Plus, there is money to be made. The neoliberal venture also involves a $1 million state economic development grant from Democratic Governor Andrew Cuomo, as well as probable totally tax-exempt status for at least a decade courtesy of Cuomo's new "StartUpNY" public-private initiative. (Private profit at public expense. But jobs, jobs, jobs of the future!) Incidentally, the SUNY press release on Eldridge's investment makes absolutely no mention of his Congressional run.
Like me, maybe you were wondering if Sean Eldridge is too good to be true, or even if he really exists. Well, rest assured, he lives and breathes the same air as we do -- in 3-D, no less. Unfortunately, judging from this radio interview, he sounds like he borrowed all his canned talking points from Barack Obama. Words like future, skills, entrepreneurs, opportunity and gridlock fly fast and furious. Which is not surprising, seeing how he got his political start, while still in college,volunteering for Obama. He even met his future husband during the Obama campaign. But meanwhile, an empty suit channeling an empty suit does not bode well, despite having SKDKnickerbocker, a lobbying/PR firm run by former Obama adviser Anita Dunn, doing his publicity.
To be fair, the Politico accusations of willful non-accessibility are sort of unfair. Because when Sean and his hubby first burst upon on the local scene, they graciously gave an exclusive interview to the New York Times. Had I not read about a person wanting to represent me on the front page of the Times, instead of, say, in the local weekly, I never would have known he existed. You can't imagine how fired up I became as I read this:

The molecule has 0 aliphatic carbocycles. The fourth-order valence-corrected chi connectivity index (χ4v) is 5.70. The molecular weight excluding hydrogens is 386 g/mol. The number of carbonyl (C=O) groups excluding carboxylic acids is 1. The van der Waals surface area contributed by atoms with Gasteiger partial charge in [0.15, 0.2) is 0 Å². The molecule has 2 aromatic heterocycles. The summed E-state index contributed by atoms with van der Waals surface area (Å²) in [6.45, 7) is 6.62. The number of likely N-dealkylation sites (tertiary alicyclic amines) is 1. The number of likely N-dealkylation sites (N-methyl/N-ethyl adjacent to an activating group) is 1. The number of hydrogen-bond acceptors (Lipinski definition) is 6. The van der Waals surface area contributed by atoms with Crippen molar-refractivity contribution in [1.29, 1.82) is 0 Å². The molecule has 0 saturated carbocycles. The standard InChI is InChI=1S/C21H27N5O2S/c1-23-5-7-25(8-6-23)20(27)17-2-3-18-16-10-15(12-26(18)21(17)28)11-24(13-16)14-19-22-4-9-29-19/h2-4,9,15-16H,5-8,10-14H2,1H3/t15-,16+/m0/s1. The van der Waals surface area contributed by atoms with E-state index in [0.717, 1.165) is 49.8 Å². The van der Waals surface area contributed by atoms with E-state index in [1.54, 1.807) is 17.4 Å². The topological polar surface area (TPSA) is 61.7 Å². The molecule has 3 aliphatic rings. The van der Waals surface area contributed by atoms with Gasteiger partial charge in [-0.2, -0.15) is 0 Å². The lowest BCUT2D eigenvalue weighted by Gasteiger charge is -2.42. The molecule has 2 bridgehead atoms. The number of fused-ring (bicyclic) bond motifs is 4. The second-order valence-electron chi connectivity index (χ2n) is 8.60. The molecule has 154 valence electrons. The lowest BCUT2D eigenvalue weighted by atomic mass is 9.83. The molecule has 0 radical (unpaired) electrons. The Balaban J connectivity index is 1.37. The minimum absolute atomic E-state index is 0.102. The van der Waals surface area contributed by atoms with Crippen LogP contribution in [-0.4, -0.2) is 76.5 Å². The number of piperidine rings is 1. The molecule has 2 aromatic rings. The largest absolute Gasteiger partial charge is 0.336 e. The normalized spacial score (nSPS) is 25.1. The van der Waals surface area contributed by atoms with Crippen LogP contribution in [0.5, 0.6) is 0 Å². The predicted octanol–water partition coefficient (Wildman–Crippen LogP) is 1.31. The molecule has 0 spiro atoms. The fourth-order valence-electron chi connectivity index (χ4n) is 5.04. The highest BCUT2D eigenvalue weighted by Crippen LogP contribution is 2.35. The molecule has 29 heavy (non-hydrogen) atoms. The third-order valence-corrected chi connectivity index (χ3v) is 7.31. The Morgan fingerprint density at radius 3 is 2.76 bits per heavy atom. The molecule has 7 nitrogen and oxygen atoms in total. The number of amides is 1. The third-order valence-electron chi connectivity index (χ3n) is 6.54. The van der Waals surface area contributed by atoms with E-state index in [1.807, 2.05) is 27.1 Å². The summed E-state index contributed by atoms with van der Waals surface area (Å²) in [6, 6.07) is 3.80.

Two years ago, Sean Eldridge and his husband, the Facebook co-founder Chris Hughes, bought a $5 million estate in Garrison, about 50 miles north of New York City. It offered 80 acres of rolling fields and a farmhouse once owned by a Vanderbilt. It would also allow Mr. Eldridge, 26, to run for the local Congressional seat if he chose to.
But that seat appeared unattainable, and soon the couple’s gaze shifted north, to the neighboring district. In January, they bought a $2 million modern home here overlooking a reservoir, laying the groundwork for Mr. Eldridge’s campaign for their new local Congressional seat, New York’s 19th.
The locals, though? Not so much, apparently. It's really been a series of provincial faux pas for this plutocratic transplant to the provinces. Before the awkward moment involving Politico, the first awkward moment was when he neglected to install a mailbox at the gates of his third residence, and his voter registration form was returned to the Elections Board as undeliverable. But in his Times interview, he convincingly scoffed at the notion that his move to rustic Ulster County had anything at all to do with personal political ambition:Word of Mr. Eldridge’s political plans has delighted the friends who make up his social circle: Donors to his exploratory committee include George Soros, the billionaire financier, and Sean Parker, the tech entrepreneur behind Napster and Spotify.